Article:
Downtown Woodstock’s shops mostly are of the handmade-pottery-art and tie-dyed-clothing variety, but foodies gravitate to high-end eateries Cucina (109 Mill Hill Road) for farm-to-table Italian and Le Canard Enchaine (276 Fair St.) in nearby Kingston for authentic French. More casual is Oriole9 (17 Tinker St.), a green-certified bistro beloved for its French toast and Vietnamese coffee.
Compared with Martha’s Vineyard and the Hamptons, residential real estate prices aren’t sky-high, though there’s not a lot of turnover. In March, the average listing price for Woodstock was $597,587, with a square-foot average of $148. The median sales price was $175,000 (October to December 2012), up 40 percent compared with a year earlier, according to Trulia.
Producer James Hollond (P.S. I Love You) recently listed his rambling 1925 Greek Revival, with pool, guesthouse and studio on 8.5 acres, for $1.1 million. Not that he’s leaving town — he’s relocating to another property. In nearby West Hurley, a restored 1918 five-bedroom house with 6.7 acres and views of the Ashokan Reservoir is on the market for $1.15 million. It was the childhood home of Chevy Chase, who visited throughout his Saturday Night Live years. The highest-priced property now is a 26-acre compound with an indoor pool, tennis court and screening room for $7.9 million, but a majority are less than $1 million and many more than 100 years old. And those are just the public listings; properties often change hands without hitting the market, another sign of the privacy that permeates the area and makes it a good choice for low-key glitterati.
“Everyone from artists to rock stars live here, but no one’s chasing them down the street,” says part-time resident Barry Wacksman, executive vp digital at advertising agency R/GA. “I’d spent time in other places before coming to Woodstock, but it’s so beautiful here, with skiing in winter and hiking in the summer. You won’t be surrounded by Wall Streeters like in the Hamptons.”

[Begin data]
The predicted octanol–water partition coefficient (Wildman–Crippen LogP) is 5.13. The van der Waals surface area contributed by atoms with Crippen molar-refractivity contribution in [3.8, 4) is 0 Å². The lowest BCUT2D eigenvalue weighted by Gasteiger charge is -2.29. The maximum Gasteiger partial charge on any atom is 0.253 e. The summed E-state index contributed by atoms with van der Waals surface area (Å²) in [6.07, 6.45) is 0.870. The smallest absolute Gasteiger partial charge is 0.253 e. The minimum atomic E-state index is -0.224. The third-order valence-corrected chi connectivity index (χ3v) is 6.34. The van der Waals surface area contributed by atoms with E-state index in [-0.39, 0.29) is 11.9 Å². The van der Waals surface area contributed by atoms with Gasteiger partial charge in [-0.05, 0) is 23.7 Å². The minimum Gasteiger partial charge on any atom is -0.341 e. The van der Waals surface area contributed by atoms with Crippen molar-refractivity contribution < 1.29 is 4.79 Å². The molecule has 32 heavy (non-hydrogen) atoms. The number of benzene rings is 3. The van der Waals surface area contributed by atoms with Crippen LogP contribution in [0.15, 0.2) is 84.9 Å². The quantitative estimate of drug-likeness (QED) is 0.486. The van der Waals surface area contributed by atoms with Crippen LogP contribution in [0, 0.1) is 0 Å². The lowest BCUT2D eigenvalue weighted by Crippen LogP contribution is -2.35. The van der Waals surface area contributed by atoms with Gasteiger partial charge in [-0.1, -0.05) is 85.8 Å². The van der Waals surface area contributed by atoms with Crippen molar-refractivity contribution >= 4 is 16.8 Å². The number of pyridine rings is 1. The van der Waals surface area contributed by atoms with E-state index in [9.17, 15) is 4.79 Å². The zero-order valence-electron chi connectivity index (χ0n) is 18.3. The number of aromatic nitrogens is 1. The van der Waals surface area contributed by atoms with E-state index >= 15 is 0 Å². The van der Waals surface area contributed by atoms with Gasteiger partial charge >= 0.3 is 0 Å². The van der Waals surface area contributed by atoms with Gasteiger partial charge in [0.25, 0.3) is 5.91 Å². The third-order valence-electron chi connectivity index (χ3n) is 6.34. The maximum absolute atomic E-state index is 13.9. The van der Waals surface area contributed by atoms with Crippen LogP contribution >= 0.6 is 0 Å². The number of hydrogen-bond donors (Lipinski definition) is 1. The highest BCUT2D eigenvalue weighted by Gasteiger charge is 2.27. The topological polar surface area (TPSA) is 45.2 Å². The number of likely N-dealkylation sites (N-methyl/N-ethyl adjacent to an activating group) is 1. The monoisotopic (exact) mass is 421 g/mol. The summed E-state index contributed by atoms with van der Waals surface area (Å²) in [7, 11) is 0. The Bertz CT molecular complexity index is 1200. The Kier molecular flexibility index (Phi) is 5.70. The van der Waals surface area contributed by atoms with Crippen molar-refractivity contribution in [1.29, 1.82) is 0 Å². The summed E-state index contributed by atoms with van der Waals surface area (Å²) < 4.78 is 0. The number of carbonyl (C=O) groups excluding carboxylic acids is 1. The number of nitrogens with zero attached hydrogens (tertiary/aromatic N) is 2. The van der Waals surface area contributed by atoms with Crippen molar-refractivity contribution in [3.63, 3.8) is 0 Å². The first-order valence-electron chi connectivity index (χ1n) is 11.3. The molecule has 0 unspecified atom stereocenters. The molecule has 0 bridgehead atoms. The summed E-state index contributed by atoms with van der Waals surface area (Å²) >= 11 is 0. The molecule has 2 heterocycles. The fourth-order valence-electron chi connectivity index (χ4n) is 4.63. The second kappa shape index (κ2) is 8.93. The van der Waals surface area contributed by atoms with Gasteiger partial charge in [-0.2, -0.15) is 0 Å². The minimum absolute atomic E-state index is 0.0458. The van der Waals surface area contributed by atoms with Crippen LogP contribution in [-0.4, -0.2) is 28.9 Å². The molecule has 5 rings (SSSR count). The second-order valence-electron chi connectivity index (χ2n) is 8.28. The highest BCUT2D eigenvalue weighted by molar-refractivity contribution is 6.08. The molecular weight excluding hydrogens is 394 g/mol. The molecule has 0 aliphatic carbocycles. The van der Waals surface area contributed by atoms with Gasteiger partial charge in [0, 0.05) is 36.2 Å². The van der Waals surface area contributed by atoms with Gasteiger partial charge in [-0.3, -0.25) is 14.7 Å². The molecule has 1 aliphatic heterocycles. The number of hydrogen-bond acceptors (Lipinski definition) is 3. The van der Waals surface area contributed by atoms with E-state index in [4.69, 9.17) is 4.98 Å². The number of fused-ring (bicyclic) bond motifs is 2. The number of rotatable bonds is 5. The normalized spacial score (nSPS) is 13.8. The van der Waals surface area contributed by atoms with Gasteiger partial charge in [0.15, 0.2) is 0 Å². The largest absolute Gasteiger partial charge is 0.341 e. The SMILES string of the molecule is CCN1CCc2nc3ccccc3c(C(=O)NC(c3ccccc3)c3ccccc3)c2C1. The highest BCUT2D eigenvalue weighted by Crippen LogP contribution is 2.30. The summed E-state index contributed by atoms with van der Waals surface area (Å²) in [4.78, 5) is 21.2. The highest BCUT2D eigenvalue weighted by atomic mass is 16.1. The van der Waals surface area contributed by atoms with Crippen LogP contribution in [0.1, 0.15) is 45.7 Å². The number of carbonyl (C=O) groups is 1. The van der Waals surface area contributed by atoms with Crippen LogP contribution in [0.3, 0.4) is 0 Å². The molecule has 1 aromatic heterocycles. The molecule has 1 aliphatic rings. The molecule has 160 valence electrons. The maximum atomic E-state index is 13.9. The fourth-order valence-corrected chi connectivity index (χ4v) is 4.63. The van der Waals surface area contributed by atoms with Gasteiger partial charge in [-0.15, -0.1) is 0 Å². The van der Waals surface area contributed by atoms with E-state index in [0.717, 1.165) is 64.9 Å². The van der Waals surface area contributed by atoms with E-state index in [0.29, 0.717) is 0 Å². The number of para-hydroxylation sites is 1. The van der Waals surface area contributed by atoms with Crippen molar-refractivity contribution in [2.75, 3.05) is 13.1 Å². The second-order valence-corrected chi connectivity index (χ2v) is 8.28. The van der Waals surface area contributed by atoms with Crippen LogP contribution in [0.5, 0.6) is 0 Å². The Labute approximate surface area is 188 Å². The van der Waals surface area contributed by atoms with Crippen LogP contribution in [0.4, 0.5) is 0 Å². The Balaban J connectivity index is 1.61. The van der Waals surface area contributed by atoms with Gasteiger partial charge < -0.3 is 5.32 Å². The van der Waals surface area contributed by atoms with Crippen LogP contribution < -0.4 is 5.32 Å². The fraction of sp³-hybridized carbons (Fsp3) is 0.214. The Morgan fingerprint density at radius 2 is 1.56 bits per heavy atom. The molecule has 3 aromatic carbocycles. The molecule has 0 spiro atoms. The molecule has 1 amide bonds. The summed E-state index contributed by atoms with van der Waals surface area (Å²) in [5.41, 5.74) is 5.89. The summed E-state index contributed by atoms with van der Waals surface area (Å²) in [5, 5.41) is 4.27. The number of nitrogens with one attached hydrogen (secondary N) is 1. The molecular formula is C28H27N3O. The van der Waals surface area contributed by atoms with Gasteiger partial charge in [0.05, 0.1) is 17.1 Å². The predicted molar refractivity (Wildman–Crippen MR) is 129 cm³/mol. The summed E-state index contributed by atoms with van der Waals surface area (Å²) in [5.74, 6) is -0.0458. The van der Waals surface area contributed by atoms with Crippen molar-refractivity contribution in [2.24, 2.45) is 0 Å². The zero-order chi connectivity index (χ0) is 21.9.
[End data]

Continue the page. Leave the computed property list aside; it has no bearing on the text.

In contrast to that crowded summer playground, the Woodstock area is spread out, with lots of acreage and woods dividing homesteads. That has helped draw an influx of big names to look at property during recent months: Hugh Jackman, his Les Mis co-star Anne Hathaway (seen at Dunkin’ Donuts on one visit), Liv Tyler (who grew up in the area), Lady Gaga, the Clintons (who’ve moved their search from Rhinebeck, N.Y., to the other side of the Hudson) and paparazzi bait Jennifer Aniston and Justin Theroux.
The prime luxury spot to stay while house-hunting is the renowned Mohonk Mountain House (rooms from $276 a night, 1000 Mountain Rest Road), located in a 100-plus-year-old Victorian castle in nearby New Paltz.
Not that everyone is famous or wealthy. Says Westwood Metes & Bounds real estate broker Sharon Breslau, “There are four contingents of people: the ones who’ve lived here forever and have streets named after them, the ones who have been here less than 30 years, the weekenders and the people who don’t realize the concert is over!”
Adds Woodstock Film Festival executive director Meira Blaustein: “It’s not about glitz and glamour, and that’s not going to change. I mean, it’s Woodstock, you know? We’re not worried about becoming Hollywood on the Hudson.”